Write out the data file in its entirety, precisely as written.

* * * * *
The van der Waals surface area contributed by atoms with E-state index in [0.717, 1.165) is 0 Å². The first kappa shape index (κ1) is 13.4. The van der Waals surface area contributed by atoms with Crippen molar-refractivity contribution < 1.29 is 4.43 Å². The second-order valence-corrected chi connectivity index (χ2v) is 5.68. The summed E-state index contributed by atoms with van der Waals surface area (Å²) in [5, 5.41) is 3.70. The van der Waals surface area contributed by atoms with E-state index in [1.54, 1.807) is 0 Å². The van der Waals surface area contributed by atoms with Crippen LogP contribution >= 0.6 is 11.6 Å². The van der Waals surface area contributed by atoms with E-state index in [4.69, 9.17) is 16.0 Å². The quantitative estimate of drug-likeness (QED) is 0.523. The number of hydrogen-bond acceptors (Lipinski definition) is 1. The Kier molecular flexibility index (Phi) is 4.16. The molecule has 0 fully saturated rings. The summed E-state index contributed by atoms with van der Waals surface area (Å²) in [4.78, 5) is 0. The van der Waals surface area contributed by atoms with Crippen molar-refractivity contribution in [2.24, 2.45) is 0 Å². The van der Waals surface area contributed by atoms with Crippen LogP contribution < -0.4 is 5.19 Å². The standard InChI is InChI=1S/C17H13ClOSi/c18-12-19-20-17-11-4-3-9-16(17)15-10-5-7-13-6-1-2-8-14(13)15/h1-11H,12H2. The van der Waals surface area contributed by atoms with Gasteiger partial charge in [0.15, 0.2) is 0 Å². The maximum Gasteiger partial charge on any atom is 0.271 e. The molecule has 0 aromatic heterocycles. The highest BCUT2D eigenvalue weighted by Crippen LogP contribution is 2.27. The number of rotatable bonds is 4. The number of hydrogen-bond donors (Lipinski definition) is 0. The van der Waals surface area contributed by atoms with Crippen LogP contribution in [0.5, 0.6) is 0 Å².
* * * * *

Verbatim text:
The van der Waals surface area contributed by atoms with E-state index in [0.717, 1.165) is 0 Å². The first kappa shape index (κ1) is 13.4. The van der Waals surface area contributed by atoms with Crippen molar-refractivity contribution < 1.29 is 4.43 Å². The second-order valence-corrected chi connectivity index (χ2v) is 5.68. The summed E-state index contributed by atoms with van der Waals surface area (Å²) in [5, 5.41) is 3.70. The van der Waals surface area contributed by atoms with E-state index in [1.54, 1.807) is 0 Å². The van der Waals surface area contributed by atoms with Crippen LogP contribution >= 0.6 is 11.6 Å². The van der Waals surface area contributed by atoms with E-state index in [4.69, 9.17) is 16.0 Å². The quantitative estimate of drug-likeness (QED) is 0.523. The number of hydrogen-bond acceptors (Lipinski definition) is 1. The Kier molecular flexibility index (Phi) is 4.16. The molecule has 0 fully saturated rings. The summed E-state index contributed by atoms with van der Waals surface area (Å²) in [4.78, 5) is 0. The van der Waals surface area contributed by atoms with Crippen molar-refractivity contribution in [2.24, 2.45) is 0 Å². The van der Waals surface area contributed by atoms with Crippen LogP contribution < -0.4 is 5.19 Å². The standard InChI is InChI=1S/C17H13ClOSi/c18-12-19-20-17-11-4-3-9-16(17)15-10-5-7-13-6-1-2-8-14(13)15/h1-11H,12H2. The van der Waals surface area contributed by atoms with Gasteiger partial charge in [0.15, 0.2) is 0 Å². The maximum Gasteiger partial charge on any atom is 0.271 e. The molecule has 0 aromatic heterocycles. The highest BCUT2D eigenvalue weighted by Crippen LogP contribution is 2.27. The number of rotatable bonds is 4. The number of hydrogen-bond donors (Lipinski definition) is 0. The van der Waals surface area contributed by atoms with Crippen LogP contribution in [0.5, 0.6) is 0 Å².